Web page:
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Posts Tagged ‘Men in Black’

“If I were starting now, I would not go into film at all. I would not be a screenwriter. I would go into television. I’d go into theater. I’d write fiction. I would not subject myself to the screenwriter’s existence, ‘cause you’re not really a writer. It’s a simulacrum of a writing process. You’re living like an artist—what I mean by that is you are digging into yourself, you’re trying to make something really work. You’re putting everything into it, but what you’re creating is essentially a series of suggestions for other people to do what they want with—it’s really not art, what you’re making, at the end of the day. Your art is your screenplay, but nobody sees that.”
Screenwriter Ed Solomon (Men in Black, Bill & Ted’s Excellent Adventure)
The Moment with Brian Koppelman podcast interview (7/4/18)

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“Kindness is free.”
Writer/director Garry Marshall

Back in the ’70s Jimmy Walker was a comedian and actor at the height of his fame— famous for his role as J.J. on the hit show Good Times and his catchphrase Dy-no-mite!
But here’s a less known account that Men in Black screenwriter Ed Solomon tells about when he was a college student in 1979 and got a huge shot of encouragement from Walker:

“There was a comedian named Jimmy Aleck and I walked in the back area of The Comedy Store and I overheard Jimmy Aleck say to someone else that he didn’t take writers but Jimmy Walker was looking for writers. And Jimmy Walker performed that night. And I went up to him afterwards and I said, ‘Excuse me Mr. Walker, are you looking for writers?’ And he literally pats me on the head and says, ‘We’re always looking for writers, son.’ Pats me on the head, gives me a phone number and address of his head writer Gene Bronstein—really nice guy—and I went back to my dorm room and typed up on onion skin paper jokes I’d written in high school, some of those jokes I performed and failed [in open mic night at The Comedy Club], some new jokes—22 jokes I remember I sent. I remember the cover letter: ‘Dear Mr. Bronstein, enclosed please find 22 jokes for your and Mr. Walker’s perusal.’ Then sent them off. And two about weeks later I got an envelope with a check for a hundred bucks saying basically this is far in excess of what we pay for material (they bought two jokes) but Mr. Walker wanted to encourage you to keep writing. And that was November of 1979, and I was like holy sh—! I got paid to write. And then about a month later, I’m in the dorms. Packed in our dorm room and on a little tiny black and white TV that we had—that was my uncle Max’s that I brought down to UCLA—staying up until 3 AM to watch Don Kirshner’s rock concert where Jimmy Walker performs a joke. And he did the joke [that I wrote]. It was one of the highlights of my writing life.”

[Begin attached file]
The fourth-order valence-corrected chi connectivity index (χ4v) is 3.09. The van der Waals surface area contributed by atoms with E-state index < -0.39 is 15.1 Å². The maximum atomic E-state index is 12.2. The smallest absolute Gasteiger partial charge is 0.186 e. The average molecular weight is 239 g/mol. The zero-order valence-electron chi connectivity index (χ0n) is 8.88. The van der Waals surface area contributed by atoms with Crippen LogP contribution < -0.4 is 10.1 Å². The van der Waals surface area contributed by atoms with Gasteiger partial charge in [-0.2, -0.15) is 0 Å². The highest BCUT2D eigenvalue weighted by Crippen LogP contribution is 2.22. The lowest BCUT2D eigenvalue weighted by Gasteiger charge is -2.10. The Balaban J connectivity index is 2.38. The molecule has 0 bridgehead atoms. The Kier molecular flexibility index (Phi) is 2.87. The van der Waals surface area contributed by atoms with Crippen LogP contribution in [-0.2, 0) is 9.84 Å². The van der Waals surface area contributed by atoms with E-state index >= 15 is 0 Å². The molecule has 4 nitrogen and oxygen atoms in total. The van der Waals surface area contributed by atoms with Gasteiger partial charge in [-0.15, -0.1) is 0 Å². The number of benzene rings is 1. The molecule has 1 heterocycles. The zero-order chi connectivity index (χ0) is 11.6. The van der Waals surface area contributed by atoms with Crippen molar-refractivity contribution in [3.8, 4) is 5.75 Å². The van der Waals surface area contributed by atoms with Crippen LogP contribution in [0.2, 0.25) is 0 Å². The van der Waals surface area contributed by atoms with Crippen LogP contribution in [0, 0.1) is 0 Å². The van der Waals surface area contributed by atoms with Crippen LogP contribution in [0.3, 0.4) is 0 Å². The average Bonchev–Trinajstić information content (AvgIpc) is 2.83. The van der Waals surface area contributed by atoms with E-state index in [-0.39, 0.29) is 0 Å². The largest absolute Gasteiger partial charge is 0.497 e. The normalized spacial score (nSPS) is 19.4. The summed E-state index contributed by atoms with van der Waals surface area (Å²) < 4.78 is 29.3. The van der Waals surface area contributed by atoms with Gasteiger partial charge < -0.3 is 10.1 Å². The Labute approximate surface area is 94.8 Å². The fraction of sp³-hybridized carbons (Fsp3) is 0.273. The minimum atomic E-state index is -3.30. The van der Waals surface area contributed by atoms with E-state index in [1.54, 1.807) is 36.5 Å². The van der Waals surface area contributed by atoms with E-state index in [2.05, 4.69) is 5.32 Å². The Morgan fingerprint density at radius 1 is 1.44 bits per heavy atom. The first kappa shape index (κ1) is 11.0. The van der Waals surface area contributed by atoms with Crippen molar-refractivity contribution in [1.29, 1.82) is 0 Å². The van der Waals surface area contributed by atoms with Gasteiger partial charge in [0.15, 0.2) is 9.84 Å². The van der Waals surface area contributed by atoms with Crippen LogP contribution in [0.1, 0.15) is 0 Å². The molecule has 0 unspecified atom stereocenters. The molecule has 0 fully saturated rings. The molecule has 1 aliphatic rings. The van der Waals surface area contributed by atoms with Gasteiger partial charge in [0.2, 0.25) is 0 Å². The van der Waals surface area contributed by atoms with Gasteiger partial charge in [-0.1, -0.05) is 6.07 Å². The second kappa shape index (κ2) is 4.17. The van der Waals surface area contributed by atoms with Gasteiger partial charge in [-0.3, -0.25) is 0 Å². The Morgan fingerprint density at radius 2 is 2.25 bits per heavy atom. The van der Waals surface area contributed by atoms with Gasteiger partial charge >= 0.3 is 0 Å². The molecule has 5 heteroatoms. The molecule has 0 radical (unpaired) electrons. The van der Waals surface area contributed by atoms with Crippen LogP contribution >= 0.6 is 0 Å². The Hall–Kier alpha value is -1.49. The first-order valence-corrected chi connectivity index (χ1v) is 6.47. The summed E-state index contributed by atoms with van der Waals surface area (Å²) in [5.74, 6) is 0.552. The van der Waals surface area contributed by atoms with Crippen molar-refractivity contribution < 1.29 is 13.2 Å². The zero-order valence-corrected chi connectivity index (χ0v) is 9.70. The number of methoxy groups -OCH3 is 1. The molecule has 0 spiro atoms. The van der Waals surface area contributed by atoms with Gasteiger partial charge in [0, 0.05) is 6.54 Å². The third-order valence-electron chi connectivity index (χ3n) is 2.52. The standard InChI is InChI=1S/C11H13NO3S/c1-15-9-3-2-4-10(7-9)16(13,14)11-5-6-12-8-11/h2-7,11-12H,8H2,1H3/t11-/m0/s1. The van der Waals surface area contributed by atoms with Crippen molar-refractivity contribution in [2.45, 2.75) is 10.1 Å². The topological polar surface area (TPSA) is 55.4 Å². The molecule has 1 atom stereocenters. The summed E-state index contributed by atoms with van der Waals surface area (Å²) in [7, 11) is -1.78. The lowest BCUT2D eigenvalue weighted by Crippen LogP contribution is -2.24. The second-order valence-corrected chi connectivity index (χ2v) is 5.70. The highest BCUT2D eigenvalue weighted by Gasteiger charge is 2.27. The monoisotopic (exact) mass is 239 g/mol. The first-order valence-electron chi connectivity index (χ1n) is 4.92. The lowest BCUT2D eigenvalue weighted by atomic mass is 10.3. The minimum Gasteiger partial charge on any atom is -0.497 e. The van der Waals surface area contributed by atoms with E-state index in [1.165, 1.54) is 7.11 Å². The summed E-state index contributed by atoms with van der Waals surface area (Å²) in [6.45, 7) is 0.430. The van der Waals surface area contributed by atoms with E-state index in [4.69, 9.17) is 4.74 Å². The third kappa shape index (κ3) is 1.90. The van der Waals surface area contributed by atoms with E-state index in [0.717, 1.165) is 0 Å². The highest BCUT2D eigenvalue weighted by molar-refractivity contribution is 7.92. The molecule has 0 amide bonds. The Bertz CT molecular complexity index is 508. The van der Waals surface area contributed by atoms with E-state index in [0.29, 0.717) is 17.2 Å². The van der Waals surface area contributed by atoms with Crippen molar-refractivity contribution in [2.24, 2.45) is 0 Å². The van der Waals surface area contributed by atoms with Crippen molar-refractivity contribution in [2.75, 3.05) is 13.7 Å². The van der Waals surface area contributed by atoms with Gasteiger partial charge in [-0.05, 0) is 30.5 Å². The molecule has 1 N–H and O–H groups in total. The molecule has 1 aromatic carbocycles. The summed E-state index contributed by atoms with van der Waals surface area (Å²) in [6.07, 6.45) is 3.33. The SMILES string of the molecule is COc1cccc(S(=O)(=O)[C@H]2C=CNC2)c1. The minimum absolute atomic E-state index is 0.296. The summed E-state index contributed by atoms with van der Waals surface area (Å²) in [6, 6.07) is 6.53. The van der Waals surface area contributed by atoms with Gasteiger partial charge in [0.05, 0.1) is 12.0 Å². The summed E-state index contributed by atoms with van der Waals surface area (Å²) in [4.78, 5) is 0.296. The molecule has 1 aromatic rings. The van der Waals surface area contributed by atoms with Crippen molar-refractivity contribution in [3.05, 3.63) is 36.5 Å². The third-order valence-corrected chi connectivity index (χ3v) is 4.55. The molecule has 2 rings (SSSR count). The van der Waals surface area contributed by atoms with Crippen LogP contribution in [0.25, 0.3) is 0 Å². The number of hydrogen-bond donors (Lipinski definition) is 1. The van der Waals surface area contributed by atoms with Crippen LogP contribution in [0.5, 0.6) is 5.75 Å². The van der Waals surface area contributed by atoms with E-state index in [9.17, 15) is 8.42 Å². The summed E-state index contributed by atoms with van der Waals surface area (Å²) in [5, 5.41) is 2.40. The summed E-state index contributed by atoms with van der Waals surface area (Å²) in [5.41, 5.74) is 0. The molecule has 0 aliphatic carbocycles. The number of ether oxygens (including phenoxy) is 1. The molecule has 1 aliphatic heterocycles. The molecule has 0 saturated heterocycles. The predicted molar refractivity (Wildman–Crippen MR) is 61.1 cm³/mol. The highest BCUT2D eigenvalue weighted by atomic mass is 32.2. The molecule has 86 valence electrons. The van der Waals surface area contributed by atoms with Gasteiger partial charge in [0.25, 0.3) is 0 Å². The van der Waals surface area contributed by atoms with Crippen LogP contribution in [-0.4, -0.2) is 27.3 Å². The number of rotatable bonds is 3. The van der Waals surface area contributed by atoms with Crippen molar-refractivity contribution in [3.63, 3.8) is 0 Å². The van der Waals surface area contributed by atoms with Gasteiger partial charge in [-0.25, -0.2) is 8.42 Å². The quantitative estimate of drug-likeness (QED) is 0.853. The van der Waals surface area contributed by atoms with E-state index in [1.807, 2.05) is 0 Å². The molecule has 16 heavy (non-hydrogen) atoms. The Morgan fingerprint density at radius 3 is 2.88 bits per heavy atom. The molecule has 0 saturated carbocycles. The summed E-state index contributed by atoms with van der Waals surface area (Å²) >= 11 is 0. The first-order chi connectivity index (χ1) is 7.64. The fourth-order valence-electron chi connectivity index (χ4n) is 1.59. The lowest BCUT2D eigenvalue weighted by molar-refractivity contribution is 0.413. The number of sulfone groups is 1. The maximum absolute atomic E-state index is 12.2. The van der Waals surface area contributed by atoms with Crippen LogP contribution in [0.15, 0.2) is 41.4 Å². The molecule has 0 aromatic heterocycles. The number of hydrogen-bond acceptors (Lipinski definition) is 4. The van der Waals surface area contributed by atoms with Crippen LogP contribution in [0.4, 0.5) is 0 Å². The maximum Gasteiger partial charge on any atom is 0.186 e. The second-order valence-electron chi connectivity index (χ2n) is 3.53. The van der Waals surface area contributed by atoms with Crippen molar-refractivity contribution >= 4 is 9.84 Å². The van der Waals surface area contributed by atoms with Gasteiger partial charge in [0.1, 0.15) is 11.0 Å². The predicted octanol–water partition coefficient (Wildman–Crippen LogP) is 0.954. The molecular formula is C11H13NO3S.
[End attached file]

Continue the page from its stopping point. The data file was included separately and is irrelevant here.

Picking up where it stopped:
Screenwriter Ed Solomon (Bill & Ted’s Excellent Adventure, Mosaic)
The Moment with Brian Koppelman podcast

Related posts:
‘Helping others rarely hurts anyone, particularly yourself’-Ted Hope
The Kindness of Strangers 

Scott W. Smith

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Last night I watched the documentary Dreams on Spec which is a look at screenwriting from the perspective of those who’ve made it and those who are trying to make it. It’s reminiscent of Comedian which features Jerry Seinfeld’s behind the scene look of those trying to build a career as stand-up comedians. Both should be required viewing as they give a glimpse of the uphill battles, pitfalls, and realties of a creative career.

Dreams on Spec was written and directed by Daniel Snyder and in between profiling three screenwriters at various stages of trying to break into the industry he shows interviews with screenwriters Ed Solomon (Men in Black), James L. Brooks (As Good as it Gets), Nora Ephron (When Harry Met Sally) and others. I thought I’d pull some quotes for you this week, but I encourge you to watch the doc.

First up is writer/director Gary Ross (Seabiscuit):

“I think that it’s very easy to kind of give it away—give the definition of success away—empower other people in determining whether or not you have talent. And here’s the catch-22, the more you do that the less you’ll be able to write. That’s the hard thing, because writing is all about preservation, and strength and authority in your own voice. So if you give that voice away by guessing (Ross points to others) what you think, or what you think, or what you think as you go, you’re gonna have less to say and less to be able to write about, and less of an authoritative voice and then it goes away.”

Each of the up and coming screenwriters featured in the doc represents three common  stages of writing. There is one who keeps plugging away despite year after year of rejection, one who has mild success in actually getting a low budget script produce (walking away with around $20,000 and keeping his day job), and one that appears to quit. That probably covers 99& of the writers who will write the tens of thousands of scripts this year.


Scott W. Smith

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